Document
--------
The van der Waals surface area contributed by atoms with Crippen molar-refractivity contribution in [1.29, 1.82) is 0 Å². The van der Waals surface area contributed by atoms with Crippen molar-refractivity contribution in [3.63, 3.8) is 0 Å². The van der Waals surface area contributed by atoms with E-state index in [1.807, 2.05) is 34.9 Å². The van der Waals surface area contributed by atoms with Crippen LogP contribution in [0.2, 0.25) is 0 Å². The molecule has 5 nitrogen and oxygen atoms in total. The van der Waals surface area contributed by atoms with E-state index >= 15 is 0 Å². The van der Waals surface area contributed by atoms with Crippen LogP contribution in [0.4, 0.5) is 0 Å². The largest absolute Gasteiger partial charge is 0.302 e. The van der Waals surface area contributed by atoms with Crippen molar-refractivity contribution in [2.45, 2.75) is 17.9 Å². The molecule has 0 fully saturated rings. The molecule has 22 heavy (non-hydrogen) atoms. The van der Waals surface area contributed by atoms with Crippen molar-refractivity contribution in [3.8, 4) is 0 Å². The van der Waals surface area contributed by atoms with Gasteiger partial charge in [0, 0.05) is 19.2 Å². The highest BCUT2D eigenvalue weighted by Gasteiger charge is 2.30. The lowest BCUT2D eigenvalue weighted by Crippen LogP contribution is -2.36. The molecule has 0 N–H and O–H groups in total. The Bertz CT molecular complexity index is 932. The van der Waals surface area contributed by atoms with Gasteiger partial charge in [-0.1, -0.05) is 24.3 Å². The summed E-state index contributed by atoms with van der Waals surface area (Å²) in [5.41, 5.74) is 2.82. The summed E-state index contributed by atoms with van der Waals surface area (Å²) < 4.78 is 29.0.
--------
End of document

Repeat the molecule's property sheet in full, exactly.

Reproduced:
The van der Waals surface area contributed by atoms with Crippen molar-refractivity contribution in [1.29, 1.82) is 0 Å². The van der Waals surface area contributed by atoms with Crippen molar-refractivity contribution in [3.63, 3.8) is 0 Å². The van der Waals surface area contributed by atoms with E-state index in [1.807, 2.05) is 34.9 Å². The van der Waals surface area contributed by atoms with Crippen LogP contribution in [0.2, 0.25) is 0 Å². The molecule has 5 nitrogen and oxygen atoms in total. The van der Waals surface area contributed by atoms with E-state index >= 15 is 0 Å². The van der Waals surface area contributed by atoms with Crippen LogP contribution in [0.4, 0.5) is 0 Å². The largest absolute Gasteiger partial charge is 0.302 e. The van der Waals surface area contributed by atoms with Crippen molar-refractivity contribution in [2.45, 2.75) is 17.9 Å². The molecule has 0 fully saturated rings. The molecule has 22 heavy (non-hydrogen) atoms. The van der Waals surface area contributed by atoms with Crippen molar-refractivity contribution in [3.8, 4) is 0 Å². The van der Waals surface area contributed by atoms with Gasteiger partial charge in [0, 0.05) is 19.2 Å². The highest BCUT2D eigenvalue weighted by Gasteiger charge is 2.30. The lowest BCUT2D eigenvalue weighted by Crippen LogP contribution is -2.36. The molecule has 0 N–H and O–H groups in total. The Bertz CT molecular complexity index is 932. The van der Waals surface area contributed by atoms with Gasteiger partial charge in [-0.1, -0.05) is 24.3 Å². The summed E-state index contributed by atoms with van der Waals surface area (Å²) in [5.41, 5.74) is 2.82. The summed E-state index contributed by atoms with van der Waals surface area (Å²) < 4.78 is 29.0.